Environmental aspects and myths of wind energy

Environmental aspects and myths of wind energy

Environmental aspects and myths of wind energy

Additional information

Advantages of wind energy:

  • quick installation, low maintenance and operating costs;
  • no environmental pollution. Energy generation from wind does not result in the emission of harmful substances into the atmosphere or the generation of waste;
  • the area in the immediate vicinity can be fully utilized for agricultural purposes;
  • the use of renewable energy sources allows to save on fuel, on the process of its extraction and transportation.

Many factors are usually taken into account when choosing a location for wind farms:

  • climatic conditions;
  • ability to connect to network utilities;
  • transportation accessibility of locations (availability and distance from roads suitable for transportation of construction equipment and WPP components; analysis of restrictions on component delivery routes (bridges, tunnels etc.);
  • impact on the public’s life quality (noise effects, visual impact, shadow flicker effect from WPP);
  • wind resources (depending on the class of the wind turbine used, the wind shall be from 5.5 m/s and higher).

Environmental impact of Rosatom’s wind farms

Generation of all wind power plants of NovaWind JSC since the commissioning of the first wind power plant amounted to more than 4.5 million MWh of energy. The operation of all WPPs during this period prevented the emission of greenhouse gases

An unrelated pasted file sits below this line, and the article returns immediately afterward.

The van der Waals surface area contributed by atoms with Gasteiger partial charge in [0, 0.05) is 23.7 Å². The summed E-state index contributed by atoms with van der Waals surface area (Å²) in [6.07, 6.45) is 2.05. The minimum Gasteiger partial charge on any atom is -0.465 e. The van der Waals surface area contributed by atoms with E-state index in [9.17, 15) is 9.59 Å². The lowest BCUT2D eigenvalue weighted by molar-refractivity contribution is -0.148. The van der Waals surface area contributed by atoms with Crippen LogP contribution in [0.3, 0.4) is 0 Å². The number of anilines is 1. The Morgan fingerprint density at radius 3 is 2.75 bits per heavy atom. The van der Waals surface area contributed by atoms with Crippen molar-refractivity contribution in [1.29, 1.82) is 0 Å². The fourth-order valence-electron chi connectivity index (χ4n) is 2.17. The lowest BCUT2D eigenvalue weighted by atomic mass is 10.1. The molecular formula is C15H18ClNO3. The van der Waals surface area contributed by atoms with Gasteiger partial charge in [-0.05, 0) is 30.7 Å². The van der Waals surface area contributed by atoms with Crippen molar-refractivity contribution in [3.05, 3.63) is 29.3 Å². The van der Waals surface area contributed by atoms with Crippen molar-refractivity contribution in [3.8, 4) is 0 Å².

into the atmospheric air in the amount of more than 1.5 million tons of CO2 equivalent.

For comparison: on average, one passenger car emits about 4.6 tons of CO2 per year: 

  • thus, 1.5 million tons of CO2 per year can be emitted by about 320 thousand cars. According to analytical agency Autostat, this is more than the number of cars registered in Perm (248 thousand cars) with a population of over 1 million people;
  • Trunovskaya WPP will be able to supply energy to more than 40,000 households monthly;
  • and after the construction of the WPP is completed and the wind farm is put into operation, the land is reclaimed (fertile layer is regained) and the land is released to agriculture. Turbines occupy only 1% of the entire wind farm territory, and 99% of the territory can be occupied by agriculture. The territories of Rosatom’s wind farms are used for pastures and fields for agricultural crops (sunflower, oats, wheat, corn, etc.);
  • for the State Atomic Energy Corporation Rosatom (Rosatom), a leader in low-carbon energy, wind energy development is an important element of its green portfolio. Wind farms contribute to ensuring clean energy generation for the country. The goal is 25% nuclear power in the balance and achieving carbon neutrality by 2060.

Myths about wind energy

Myth 1. Noise and low-frequency vibrations

Like any other mechanism, a running wind turbine produces sound. Alas, nothing can be done about it. According to the current regulations, turbines are installed at a distance of no closer than 300 meters from housing, and the sound volume ranges from 35 to 45 dB.